In Sullivan v. Neam, 183 A.2d 834 (D.C. 1962), the court held the owner of the dominant estate did not acquire an easement by prescription where the owner of the servient estate had no knowledge or notice of a private sewer line under his land and no deed or other record revealed its presence. In holding there was not an easement by prescription, the court said,

"When pipes are buried under the land there is an absence of the open, notorious and exclusive use which is essential to the creation of an easement by prescription. ..... Aside from the absence of anything in the record to show that the two properties were originally in common ownership there is clearly no showing of an open, notorious and adverse use which could give rise to a presumption that an easement had been established by prescription."

183 A.2d at 835.

In sum, in order to put the existence of a prescriptive easement in issue, there must be some showing the servient tenant knew, or in the exercise of reasonable care, should have known, of the existence of the alleged easement.


Generally, the existence of an easement is a question of fact. Searcy, 372 N.E.2d 755. Powell argues they acquired a prescriptive drainage easement across Dawson's property. We disagree. However, it is undisputed neither Dawson, their predecessor, nor Powell, were aware of the existence of the field tiles that drained Powell's property until the subdivision's construction; consequently, there is not a genuine issue of material fact as to whether the easement arose by prescription, and, as a matter of law, it did not.

Judgment affirmed.

BUCHANAN, C.J., and SULLIVAN, J., concurs.


[1] Because we affirm the trial court's grant of summary judgment, the other issue raised, whether the trial court erred in sustaining Dawson's objection to Powell's request for a jury trial, is moot.

[2] Ind. Code Ann. ยง 32-5-1-1 (Burns 1980) provides the prescriptive use must continue for twenty years.

[3] Once open and continuous use of another's land commences with knowledge on the part of the servient owner, a rebuttable presumption arises that such use is adverse. Searcy v. LaGrotte, 175 Ind. App. 498, 372 N.E.2d 755 (1978).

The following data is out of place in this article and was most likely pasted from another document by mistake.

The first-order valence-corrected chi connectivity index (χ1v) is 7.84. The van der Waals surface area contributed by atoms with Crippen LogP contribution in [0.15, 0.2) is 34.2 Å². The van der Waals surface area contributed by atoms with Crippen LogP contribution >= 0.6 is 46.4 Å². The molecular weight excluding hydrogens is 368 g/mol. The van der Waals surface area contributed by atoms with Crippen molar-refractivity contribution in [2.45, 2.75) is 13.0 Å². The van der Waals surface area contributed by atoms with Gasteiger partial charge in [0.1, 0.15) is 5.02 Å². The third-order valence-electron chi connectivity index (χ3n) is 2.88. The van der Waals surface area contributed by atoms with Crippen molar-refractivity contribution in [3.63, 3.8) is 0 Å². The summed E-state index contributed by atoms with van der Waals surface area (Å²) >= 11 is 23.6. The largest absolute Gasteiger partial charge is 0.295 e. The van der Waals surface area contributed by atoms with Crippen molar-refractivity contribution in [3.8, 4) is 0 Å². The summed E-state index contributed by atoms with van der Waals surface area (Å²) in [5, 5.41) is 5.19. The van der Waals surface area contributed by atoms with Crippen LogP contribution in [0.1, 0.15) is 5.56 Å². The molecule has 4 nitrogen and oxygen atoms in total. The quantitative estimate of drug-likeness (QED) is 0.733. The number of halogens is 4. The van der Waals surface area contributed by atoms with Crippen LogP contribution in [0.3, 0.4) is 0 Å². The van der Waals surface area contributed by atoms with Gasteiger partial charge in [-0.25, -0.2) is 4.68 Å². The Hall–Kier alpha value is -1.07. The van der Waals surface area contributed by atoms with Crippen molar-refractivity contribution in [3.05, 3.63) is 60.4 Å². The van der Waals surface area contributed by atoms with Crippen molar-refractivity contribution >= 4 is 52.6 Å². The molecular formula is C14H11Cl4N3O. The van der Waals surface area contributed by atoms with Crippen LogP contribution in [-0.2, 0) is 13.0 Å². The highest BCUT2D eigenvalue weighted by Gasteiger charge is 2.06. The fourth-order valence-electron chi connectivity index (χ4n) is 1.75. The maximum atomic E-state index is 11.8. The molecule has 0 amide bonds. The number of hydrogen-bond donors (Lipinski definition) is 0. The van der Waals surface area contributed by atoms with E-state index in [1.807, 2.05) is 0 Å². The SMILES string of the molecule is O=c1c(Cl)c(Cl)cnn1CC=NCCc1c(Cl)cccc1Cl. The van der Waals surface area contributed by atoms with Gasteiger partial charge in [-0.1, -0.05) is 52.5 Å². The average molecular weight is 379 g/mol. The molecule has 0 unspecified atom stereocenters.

[4] For cases in which the court found there was no prescriptive easement, see City of Montgomery v. Couturier, 373 So. 2d 625 (Ala. 1979) (where city-owned pipe was not visible from an inspection of servient tenant's lot, and water from pipe made a visible flow only during heavy rains and for a short while thereafter, city did not acquire prescriptive easement); Exley v. Gallivan, 96 Conn. 676, 115 A. 482 (1921) (where no visible indications of course of sewer pipe, and servient tenant had no knowledge of existence of sewer, dominant tenant did not acquire prescriptive easement); Defnet v. City of Detroit, 327 Mich. 254, 41 N.W.2d 539 (1950) (because adverse use could not have begun until date when servient tenants first learned of existence of active sewer, city acquired no prescriptive easement); McCracken v. MacNeal, 169 Mich. 414, 135 N.W. 461 (1912) (where suit to enjoin servient tenant from interfering with the flow of water through a tile drain from the dominant to servient property, dominant tenant did not acquire prescriptive easement where there was no indication of the existence of a drain and the servient tenant had no knowledge of tile drain); Holman v. Richardson, 115 Miss. 169, 76 So. 136 (1917) (where underground tile drains on upper ground were unknown to servient tenant and their existence was not open, dominant tenant did not acquire prescriptive easement); Wolek v. DiFeo, 60 N.J. Super. 324, 159 A.2d 127 (1960) (in action to enjoin use of sewer, where no reference to sewer easement in chains of title and neither property owner knew of common sewer, dominant tenant did not acquire prescriptive easement); Offenhartz v. Heinsohn, 30 Misc.2d 693, 150 N.Y.S.2d 78 (1956) (where dominant tenant brought action to enjoin interference with easement to maintain pipe line through property of servient tenant, no prescriptive easement was found where there was no evidence servient tenant was on notice of facts that would put her on inquiry as to existence of pipe line); Cohn v. Williams, 60 Pa. D. & C. 221 (1947) (where alleged easement not apparent, dominant tenant has burden of showing use was adverse, and here dominant tenant failed to do that); Maricle v. Hines, 247 S.W.2d 611 (Tex.Civ.App. 1952) (no prescriptive easement where absence of evidence that use of line was open or within servient tenant's knowledge, showing of original identity of lots, or evidence of signs that might have indicated presence of line).

For a case in which the court found there was a prescriptive easement, see O'Conner v. Brodie, 153 Mont. 129, 454 P.2d 920 (1969) (where dominant tenant regularly repaired and maintained water line and entered on servient tenement to make inspections and remove debris, and where fenced enclosure and intake system were observable, dominant tenant acquired prescriptive right).